2. Click New data store on the command bar and choose Azure SQL Database. You should see the JSON script for creating an Azure SQL linked service in the editor.

    New data store

  3. In the JSON script, make the following changes:

    1. Replace <servername> with the name of your Azure SQL Database server.
    2. Replace <databasename> with the database in which you created the table and the stored procedure.
    3. Replace <username@servername> with the user account that has access to the database.
    4. Replace <password> with the password for the user account.

      New data store

  4. To deploy the linked service, click Deploy on the command bar. Confirm that you see the AzureSqlLinkedService in the tree view on the left.

    tree view with linked service

Create an output dataset

You must specify an output dataset for a stored procedure activity even if the stored procedure does not produce any data. That's because it's the output dataset that drives the schedule of the activity (how often the activity is run - hourly, daily, etc.). The output dataset must use a linked service that refers to an Azure SQL Database or an Azure SQL Data Warehouse or a SQL Server Database in which you want the stored procedure to run. The output dataset can serve as a way to pass the result of the stored procedure for subsequent processing by another activity (chaining activities in the pipeline. However, Data Factory does not automatically write the output of a stored procedure to this dataset. It is the stored procedure that writes to a SQL table that the output dataset points to. In some cases, the output dataset can be a dummy dataset (a dataset that points to a table that does not really hold output of the stored procedure). This dummy dataset is used only to specify the schedule for running the stored procedure activity.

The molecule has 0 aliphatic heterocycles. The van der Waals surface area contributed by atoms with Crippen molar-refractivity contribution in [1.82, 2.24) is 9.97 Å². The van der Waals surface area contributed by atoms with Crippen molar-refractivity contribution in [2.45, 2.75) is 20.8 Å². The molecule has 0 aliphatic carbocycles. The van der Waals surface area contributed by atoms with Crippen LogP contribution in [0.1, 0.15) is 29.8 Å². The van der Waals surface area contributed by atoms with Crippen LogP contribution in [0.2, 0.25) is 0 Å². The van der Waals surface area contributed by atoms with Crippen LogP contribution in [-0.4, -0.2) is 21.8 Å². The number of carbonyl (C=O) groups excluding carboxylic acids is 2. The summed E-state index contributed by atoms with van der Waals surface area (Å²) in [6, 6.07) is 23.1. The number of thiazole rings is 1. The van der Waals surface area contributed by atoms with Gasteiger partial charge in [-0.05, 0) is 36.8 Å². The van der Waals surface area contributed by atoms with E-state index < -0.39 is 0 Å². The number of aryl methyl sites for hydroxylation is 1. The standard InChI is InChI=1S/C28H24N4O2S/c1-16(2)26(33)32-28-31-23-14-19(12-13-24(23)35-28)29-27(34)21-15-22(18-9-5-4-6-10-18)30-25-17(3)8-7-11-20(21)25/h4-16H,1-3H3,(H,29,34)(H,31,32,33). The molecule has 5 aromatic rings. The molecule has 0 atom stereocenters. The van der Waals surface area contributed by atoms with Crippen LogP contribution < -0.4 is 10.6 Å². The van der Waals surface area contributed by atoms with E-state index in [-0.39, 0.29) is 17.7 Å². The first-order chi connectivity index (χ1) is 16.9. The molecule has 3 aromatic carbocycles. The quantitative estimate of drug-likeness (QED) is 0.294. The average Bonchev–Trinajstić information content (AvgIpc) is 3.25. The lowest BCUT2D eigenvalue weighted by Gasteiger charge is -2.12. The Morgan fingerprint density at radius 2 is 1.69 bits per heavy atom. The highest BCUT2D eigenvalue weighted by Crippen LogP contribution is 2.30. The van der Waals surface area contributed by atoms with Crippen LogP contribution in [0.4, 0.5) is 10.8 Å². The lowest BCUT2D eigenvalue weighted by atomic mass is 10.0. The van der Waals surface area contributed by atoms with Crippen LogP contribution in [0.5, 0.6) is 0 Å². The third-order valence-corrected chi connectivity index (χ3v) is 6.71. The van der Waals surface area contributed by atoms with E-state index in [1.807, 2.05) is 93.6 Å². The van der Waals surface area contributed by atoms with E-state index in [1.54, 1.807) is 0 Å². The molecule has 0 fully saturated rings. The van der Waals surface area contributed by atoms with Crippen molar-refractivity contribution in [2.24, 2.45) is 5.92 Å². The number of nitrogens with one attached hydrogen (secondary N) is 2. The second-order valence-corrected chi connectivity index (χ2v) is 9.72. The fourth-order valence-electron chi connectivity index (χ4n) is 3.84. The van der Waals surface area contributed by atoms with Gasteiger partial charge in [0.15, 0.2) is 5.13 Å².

1. Click ... More on the toolbar, click New dataset, and click Azure SQL. New dataset on the command bar and select Azure SQL.

    tree view with linked service

  2. Copy/paste the following JSON script in to the JSON editor.

    {                
        "name": "sprocsampleout",
        "properties": {
            "type": "AzureSqlTable",
            "linkedServiceName": "AzureSqlLinkedService",
            "typeProperties": {
                "tableName": "sampletable"
            },
            "availability": {